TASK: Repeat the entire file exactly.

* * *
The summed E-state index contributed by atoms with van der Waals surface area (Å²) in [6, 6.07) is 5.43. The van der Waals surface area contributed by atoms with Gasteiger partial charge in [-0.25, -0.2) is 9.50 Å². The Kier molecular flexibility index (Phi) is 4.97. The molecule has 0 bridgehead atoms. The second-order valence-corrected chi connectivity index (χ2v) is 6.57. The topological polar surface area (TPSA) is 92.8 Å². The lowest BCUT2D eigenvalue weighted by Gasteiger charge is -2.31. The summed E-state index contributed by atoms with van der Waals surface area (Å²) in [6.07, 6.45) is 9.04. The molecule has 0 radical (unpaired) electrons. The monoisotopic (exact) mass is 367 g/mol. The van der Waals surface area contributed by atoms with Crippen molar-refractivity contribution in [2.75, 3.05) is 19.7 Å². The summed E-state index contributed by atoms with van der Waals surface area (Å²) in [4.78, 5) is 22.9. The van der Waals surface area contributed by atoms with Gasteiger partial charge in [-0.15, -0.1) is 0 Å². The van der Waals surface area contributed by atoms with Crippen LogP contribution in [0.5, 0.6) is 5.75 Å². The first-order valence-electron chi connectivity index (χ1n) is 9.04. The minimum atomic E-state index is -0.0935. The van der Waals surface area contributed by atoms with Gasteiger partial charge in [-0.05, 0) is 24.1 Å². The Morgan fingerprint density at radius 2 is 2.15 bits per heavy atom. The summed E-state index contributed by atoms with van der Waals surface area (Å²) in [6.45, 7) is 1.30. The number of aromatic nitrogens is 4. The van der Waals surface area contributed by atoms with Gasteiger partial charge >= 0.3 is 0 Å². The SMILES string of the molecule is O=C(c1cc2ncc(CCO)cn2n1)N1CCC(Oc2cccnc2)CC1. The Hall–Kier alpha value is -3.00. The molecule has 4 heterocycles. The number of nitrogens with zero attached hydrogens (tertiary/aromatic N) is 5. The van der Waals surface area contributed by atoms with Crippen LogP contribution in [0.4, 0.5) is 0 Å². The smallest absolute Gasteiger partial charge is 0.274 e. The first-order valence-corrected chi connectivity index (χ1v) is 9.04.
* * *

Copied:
The summed E-state index contributed by atoms with van der Waals surface area (Å²) in [6, 6.07) is 5.43. The van der Waals surface area contributed by atoms with Gasteiger partial charge in [-0.25, -0.2) is 9.50 Å². The Kier molecular flexibility index (Phi) is 4.97. The molecule has 0 bridgehead atoms. The second-order valence-corrected chi connectivity index (χ2v) is 6.57. The topological polar surface area (TPSA) is 92.8 Å². The lowest BCUT2D eigenvalue weighted by Gasteiger charge is -2.31. The summed E-state index contributed by atoms with van der Waals surface area (Å²) in [6.07, 6.45) is 9.04. The molecule has 0 radical (unpaired) electrons. The monoisotopic (exact) mass is 367 g/mol. The van der Waals surface area contributed by atoms with Crippen molar-refractivity contribution in [2.75, 3.05) is 19.7 Å². The summed E-state index contributed by atoms with van der Waals surface area (Å²) in [4.78, 5) is 22.9. The van der Waals surface area contributed by atoms with Gasteiger partial charge in [-0.15, -0.1) is 0 Å². The van der Waals surface area contributed by atoms with Crippen LogP contribution in [0.5, 0.6) is 5.75 Å². The first-order valence-electron chi connectivity index (χ1n) is 9.04. The minimum atomic E-state index is -0.0935. The van der Waals surface area contributed by atoms with Gasteiger partial charge in [-0.05, 0) is 24.1 Å². The Morgan fingerprint density at radius 2 is 2.15 bits per heavy atom. The summed E-state index contributed by atoms with van der Waals surface area (Å²) in [6.45, 7) is 1.30. The number of aromatic nitrogens is 4. The van der Waals surface area contributed by atoms with Gasteiger partial charge >= 0.3 is 0 Å². The SMILES string of the molecule is O=C(c1cc2ncc(CCO)cn2n1)N1CCC(Oc2cccnc2)CC1. The Hall–Kier alpha value is -3.00. The molecule has 4 heterocycles. The number of nitrogens with zero attached hydrogens (tertiary/aromatic N) is 5. The van der Waals surface area contributed by atoms with Crippen LogP contribution in [0.4, 0.5) is 0 Å². The smallest absolute Gasteiger partial charge is 0.274 e. The first-order valence-corrected chi connectivity index (χ1v) is 9.04.